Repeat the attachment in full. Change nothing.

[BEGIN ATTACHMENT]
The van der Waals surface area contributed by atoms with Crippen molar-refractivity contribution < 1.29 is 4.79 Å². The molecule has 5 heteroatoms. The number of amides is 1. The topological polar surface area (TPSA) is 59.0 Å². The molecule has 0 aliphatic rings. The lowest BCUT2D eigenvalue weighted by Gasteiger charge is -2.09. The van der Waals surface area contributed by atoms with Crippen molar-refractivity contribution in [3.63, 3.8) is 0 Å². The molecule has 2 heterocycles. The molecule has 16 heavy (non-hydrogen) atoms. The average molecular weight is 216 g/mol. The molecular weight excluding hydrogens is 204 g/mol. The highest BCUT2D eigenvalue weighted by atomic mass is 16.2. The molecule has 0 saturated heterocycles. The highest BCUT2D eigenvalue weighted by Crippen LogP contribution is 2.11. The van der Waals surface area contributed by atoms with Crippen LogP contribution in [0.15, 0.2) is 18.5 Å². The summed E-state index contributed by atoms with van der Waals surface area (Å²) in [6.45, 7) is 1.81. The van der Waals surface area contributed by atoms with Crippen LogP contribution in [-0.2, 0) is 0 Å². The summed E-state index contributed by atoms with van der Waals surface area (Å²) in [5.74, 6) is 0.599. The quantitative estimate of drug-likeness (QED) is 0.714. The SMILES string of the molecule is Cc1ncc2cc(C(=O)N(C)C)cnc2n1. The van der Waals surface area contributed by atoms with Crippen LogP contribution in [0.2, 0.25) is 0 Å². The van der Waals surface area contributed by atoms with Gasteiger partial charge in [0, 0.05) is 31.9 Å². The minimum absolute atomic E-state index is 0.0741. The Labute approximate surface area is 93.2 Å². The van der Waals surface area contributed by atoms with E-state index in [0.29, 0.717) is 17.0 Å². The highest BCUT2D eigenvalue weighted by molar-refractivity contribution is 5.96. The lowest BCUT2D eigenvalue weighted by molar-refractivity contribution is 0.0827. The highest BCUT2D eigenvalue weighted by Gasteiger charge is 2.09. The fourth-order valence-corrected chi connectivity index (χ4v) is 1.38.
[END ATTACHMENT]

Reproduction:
The van der Waals surface area contributed by atoms with Crippen molar-refractivity contribution < 1.29 is 4.79 Å². The molecule has 5 heteroatoms. The number of amides is 1. The topological polar surface area (TPSA) is 59.0 Å². The molecule has 0 aliphatic rings. The lowest BCUT2D eigenvalue weighted by Gasteiger charge is -2.09. The van der Waals surface area contributed by atoms with Crippen molar-refractivity contribution in [3.63, 3.8) is 0 Å². The molecule has 2 heterocycles. The molecule has 16 heavy (non-hydrogen) atoms. The average molecular weight is 216 g/mol. The molecular weight excluding hydrogens is 204 g/mol. The highest BCUT2D eigenvalue weighted by atomic mass is 16.2. The molecule has 0 saturated heterocycles. The highest BCUT2D eigenvalue weighted by Crippen LogP contribution is 2.11. The van der Waals surface area contributed by atoms with Crippen LogP contribution in [0.15, 0.2) is 18.5 Å². The summed E-state index contributed by atoms with van der Waals surface area (Å²) in [6.45, 7) is 1.81. The van der Waals surface area contributed by atoms with Crippen LogP contribution in [-0.2, 0) is 0 Å². The summed E-state index contributed by atoms with van der Waals surface area (Å²) in [5.74, 6) is 0.599. The quantitative estimate of drug-likeness (QED) is 0.714. The SMILES string of the molecule is Cc1ncc2cc(C(=O)N(C)C)cnc2n1. The van der Waals surface area contributed by atoms with Crippen LogP contribution in [0.2, 0.25) is 0 Å². The van der Waals surface area contributed by atoms with Gasteiger partial charge in [0, 0.05) is 31.9 Å². The minimum absolute atomic E-state index is 0.0741. The Labute approximate surface area is 93.2 Å². The van der Waals surface area contributed by atoms with E-state index in [0.29, 0.717) is 17.0 Å². The highest BCUT2D eigenvalue weighted by molar-refractivity contribution is 5.96. The lowest BCUT2D eigenvalue weighted by molar-refractivity contribution is 0.0827. The highest BCUT2D eigenvalue weighted by Gasteiger charge is 2.09. The fourth-order valence-corrected chi connectivity index (χ4v) is 1.38.